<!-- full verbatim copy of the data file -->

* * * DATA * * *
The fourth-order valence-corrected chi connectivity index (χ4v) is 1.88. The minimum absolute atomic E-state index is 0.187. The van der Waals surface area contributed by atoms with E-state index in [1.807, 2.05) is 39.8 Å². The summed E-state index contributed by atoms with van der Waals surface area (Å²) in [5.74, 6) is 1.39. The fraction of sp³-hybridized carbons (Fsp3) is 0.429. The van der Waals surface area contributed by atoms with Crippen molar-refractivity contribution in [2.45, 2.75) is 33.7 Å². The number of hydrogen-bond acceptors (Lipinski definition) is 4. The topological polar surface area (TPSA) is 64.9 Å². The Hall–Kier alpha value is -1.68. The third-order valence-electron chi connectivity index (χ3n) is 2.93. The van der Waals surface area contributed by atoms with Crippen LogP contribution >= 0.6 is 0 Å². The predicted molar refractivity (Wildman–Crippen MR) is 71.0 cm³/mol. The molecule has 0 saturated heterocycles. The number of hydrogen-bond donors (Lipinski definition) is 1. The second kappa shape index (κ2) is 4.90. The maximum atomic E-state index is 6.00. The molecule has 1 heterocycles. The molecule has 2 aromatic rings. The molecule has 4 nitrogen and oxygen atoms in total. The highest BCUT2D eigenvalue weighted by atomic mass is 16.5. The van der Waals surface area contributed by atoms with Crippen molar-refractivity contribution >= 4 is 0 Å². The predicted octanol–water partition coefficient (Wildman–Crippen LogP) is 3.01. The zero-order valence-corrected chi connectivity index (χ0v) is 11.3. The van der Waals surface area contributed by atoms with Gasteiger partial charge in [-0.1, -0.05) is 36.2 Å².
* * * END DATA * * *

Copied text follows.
The fourth-order valence-corrected chi connectivity index (χ4v) is 1.88. The minimum absolute atomic E-state index is 0.187. The van der Waals surface area contributed by atoms with E-state index in [1.807, 2.05) is 39.8 Å². The summed E-state index contributed by atoms with van der Waals surface area (Å²) in [5.74, 6) is 1.39. The fraction of sp³-hybridized carbons (Fsp3) is 0.429. The van der Waals surface area contributed by atoms with Crippen molar-refractivity contribution in [2.45, 2.75) is 33.7 Å². The number of hydrogen-bond acceptors (Lipinski definition) is 4. The topological polar surface area (TPSA) is 64.9 Å². The Hall–Kier alpha value is -1.68. The third-order valence-electron chi connectivity index (χ3n) is 2.93. The van der Waals surface area contributed by atoms with Crippen LogP contribution >= 0.6 is 0 Å². The predicted molar refractivity (Wildman–Crippen MR) is 71.0 cm³/mol. The molecule has 0 saturated heterocycles. The number of hydrogen-bond donors (Lipinski definition) is 1. The second kappa shape index (κ2) is 4.90. The maximum atomic E-state index is 6.00. The molecule has 1 heterocycles. The molecule has 2 aromatic rings. The molecule has 4 nitrogen and oxygen atoms in total. The highest BCUT2D eigenvalue weighted by atomic mass is 16.5. The van der Waals surface area contributed by atoms with Crippen molar-refractivity contribution >= 4 is 0 Å². The predicted octanol–water partition coefficient (Wildman–Crippen LogP) is 3.01. The zero-order valence-corrected chi connectivity index (χ0v) is 11.3. The van der Waals surface area contributed by atoms with Gasteiger partial charge in [-0.1, -0.05) is 36.2 Å².